Today, the very separation of federal powers is threatened like never before. As the courts and the executive have assumed outsized roles in our constitutional system, Congress grows weaker and the walls of separation between branches of government are beginning to crumble. Understanding this dynamic is essential to understanding the Senate’s decision to consider a Supreme Court nominee after the people have spoken at the 2016 ballot box.

EDITORIAL: The Senate Should Not Act on President Obama’s Supreme Court Nomination

Over the last few decades, both the executive and the judiciary have encroached on the powers of Congress. As a case in point, consider the various ways in which President Obama has attempted to arrogate legislative power to himself. From immigration and healthcare to job-killing environmental regulations and gun control, he has repeatedly taken executive action to bypass Congress and effectively enact policies of his own making. In direct opposition to the binding authority of the Constitution, the president has audaciously declared that “when Congress won’t act, I will.” This proclivity to unilateralism subverts the separation of powers.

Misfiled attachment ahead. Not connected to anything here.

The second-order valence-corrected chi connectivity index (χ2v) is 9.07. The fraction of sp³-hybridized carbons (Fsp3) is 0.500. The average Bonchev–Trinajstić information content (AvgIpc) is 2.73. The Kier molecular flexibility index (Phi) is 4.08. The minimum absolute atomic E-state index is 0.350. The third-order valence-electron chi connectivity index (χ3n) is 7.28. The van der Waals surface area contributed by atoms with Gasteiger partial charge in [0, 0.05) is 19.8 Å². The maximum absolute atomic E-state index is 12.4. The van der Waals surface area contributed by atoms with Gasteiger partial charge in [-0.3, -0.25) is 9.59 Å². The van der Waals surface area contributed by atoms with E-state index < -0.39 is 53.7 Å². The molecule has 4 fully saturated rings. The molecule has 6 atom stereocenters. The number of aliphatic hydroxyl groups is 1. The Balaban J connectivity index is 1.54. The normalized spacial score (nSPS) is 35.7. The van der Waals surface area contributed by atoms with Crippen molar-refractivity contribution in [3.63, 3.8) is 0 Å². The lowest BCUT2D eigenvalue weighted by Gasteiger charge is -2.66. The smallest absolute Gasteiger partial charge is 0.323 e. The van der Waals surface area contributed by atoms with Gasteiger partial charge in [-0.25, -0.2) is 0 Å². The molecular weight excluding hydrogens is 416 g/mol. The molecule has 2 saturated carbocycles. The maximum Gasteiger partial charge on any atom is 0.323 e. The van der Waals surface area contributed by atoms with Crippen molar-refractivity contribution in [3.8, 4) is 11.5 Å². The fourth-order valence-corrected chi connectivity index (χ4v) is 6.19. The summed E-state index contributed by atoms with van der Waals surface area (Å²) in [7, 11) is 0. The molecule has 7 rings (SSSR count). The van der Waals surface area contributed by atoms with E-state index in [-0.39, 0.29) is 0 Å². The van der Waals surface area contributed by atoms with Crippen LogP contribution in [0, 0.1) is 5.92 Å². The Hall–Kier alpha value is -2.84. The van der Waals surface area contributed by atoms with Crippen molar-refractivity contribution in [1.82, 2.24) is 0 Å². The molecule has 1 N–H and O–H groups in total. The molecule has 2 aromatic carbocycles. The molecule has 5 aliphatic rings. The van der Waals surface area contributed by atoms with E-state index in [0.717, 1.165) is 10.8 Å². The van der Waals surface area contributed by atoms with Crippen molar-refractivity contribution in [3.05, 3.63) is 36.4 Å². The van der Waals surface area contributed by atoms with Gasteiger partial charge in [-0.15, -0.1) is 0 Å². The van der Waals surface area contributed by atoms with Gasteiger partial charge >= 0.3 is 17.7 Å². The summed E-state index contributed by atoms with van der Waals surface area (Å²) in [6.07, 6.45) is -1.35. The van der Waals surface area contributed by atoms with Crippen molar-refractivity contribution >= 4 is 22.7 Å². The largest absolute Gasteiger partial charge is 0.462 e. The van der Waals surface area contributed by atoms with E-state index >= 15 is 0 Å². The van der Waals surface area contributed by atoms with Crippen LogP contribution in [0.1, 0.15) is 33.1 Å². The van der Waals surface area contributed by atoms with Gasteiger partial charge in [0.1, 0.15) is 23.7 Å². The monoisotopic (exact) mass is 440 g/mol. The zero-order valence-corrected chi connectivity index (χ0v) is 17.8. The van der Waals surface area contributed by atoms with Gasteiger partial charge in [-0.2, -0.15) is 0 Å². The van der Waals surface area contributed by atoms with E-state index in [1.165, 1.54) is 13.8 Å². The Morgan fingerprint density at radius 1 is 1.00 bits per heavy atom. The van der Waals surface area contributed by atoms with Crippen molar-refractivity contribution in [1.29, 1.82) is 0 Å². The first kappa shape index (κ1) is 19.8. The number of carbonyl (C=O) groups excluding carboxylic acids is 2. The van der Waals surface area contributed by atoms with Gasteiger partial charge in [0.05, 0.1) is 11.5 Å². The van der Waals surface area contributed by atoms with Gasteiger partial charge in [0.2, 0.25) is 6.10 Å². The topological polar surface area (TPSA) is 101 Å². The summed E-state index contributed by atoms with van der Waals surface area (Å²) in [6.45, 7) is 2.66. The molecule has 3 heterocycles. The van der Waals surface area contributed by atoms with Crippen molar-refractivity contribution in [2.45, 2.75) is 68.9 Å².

Ideally, the judiciary would rein in the president’s executive overreach to safeguard liberty and to uphold the rightful prerogatives of the legislative branch. But President Obama has so effectively stacked the courts with liberal judges that few stand to rein in his executive excesses.

RELATED: The Senate Must Deny Obama’s Bid to Transform the Supreme Court

What’s worse, judicial activism has become commonplace throughout the federal courts. This dangerous practice undermines the separation of powers one court decision at a time and is fundamentally at odds with our Constitution. Activist judges issue rulings based on personal political beliefs rather than existing law. The object of their decisions is not to say what the law is but what they think the law should be. In doing so, they do not merely interpret law; they also create it. As a result, the judiciary has become its own quasi-legislative body composed of unelected judges that claim authority to decide for all Americans the most fundamental questions of society.